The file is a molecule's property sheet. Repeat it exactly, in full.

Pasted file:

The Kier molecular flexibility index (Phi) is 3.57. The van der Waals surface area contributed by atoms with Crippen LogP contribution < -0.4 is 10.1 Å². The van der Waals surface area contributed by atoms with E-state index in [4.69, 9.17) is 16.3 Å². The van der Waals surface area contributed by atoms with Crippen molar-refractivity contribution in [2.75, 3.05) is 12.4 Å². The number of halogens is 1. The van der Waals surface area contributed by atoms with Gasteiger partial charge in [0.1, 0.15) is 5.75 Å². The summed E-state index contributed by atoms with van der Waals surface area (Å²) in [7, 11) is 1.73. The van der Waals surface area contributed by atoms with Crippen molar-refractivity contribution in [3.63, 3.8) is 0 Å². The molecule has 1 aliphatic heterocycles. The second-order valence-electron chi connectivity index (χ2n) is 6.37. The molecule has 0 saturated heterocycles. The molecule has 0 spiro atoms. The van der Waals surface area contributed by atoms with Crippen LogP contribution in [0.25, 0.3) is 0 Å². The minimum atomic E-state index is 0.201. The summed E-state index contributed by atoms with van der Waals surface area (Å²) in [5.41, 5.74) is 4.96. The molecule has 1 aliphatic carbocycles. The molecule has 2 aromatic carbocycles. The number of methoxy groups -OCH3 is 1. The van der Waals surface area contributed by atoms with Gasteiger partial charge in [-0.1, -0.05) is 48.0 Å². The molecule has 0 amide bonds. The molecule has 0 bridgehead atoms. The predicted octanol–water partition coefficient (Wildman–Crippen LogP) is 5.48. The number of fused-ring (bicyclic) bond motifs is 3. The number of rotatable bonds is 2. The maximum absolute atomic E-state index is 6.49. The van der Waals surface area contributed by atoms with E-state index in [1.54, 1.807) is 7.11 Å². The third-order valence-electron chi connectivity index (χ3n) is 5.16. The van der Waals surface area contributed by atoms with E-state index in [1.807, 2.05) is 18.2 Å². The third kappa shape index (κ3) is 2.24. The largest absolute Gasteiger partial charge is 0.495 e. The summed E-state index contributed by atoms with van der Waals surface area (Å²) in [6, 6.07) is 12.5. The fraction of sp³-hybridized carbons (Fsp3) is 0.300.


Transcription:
The Kier molecular flexibility index (Phi) is 3.57. The van der Waals surface area contributed by atoms with Crippen LogP contribution < -0.4 is 10.1 Å². The van der Waals surface area contributed by atoms with E-state index in [4.69, 9.17) is 16.3 Å². The van der Waals surface area contributed by atoms with Crippen molar-refractivity contribution in [2.75, 3.05) is 12.4 Å². The number of halogens is 1. The van der Waals surface area contributed by atoms with Gasteiger partial charge in [0.1, 0.15) is 5.75 Å². The summed E-state index contributed by atoms with van der Waals surface area (Å²) in [7, 11) is 1.73. The van der Waals surface area contributed by atoms with Crippen molar-refractivity contribution in [3.63, 3.8) is 0 Å². The molecule has 1 aliphatic heterocycles. The second-order valence-electron chi connectivity index (χ2n) is 6.37. The molecule has 0 saturated heterocycles. The molecule has 0 spiro atoms. The van der Waals surface area contributed by atoms with Crippen LogP contribution in [0.25, 0.3) is 0 Å². The minimum atomic E-state index is 0.201. The summed E-state index contributed by atoms with van der Waals surface area (Å²) in [5.41, 5.74) is 4.96. The molecule has 1 aliphatic carbocycles. The molecule has 2 aromatic carbocycles. The number of methoxy groups -OCH3 is 1. The van der Waals surface area contributed by atoms with Gasteiger partial charge in [-0.1, -0.05) is 48.0 Å². The molecule has 0 amide bonds. The molecule has 0 bridgehead atoms. The predicted octanol–water partition coefficient (Wildman–Crippen LogP) is 5.48. The number of fused-ring (bicyclic) bond motifs is 3. The number of rotatable bonds is 2. The maximum absolute atomic E-state index is 6.49. The van der Waals surface area contributed by atoms with E-state index in [1.54, 1.807) is 7.11 Å². The third-order valence-electron chi connectivity index (χ3n) is 5.16. The van der Waals surface area contributed by atoms with E-state index in [1.807, 2.05) is 18.2 Å². The third kappa shape index (κ3) is 2.24. The largest absolute Gasteiger partial charge is 0.495 e. The summed E-state index contributed by atoms with van der Waals surface area (Å²) in [6, 6.07) is 12.5. The fraction of sp³-hybridized carbons (Fsp3) is 0.300.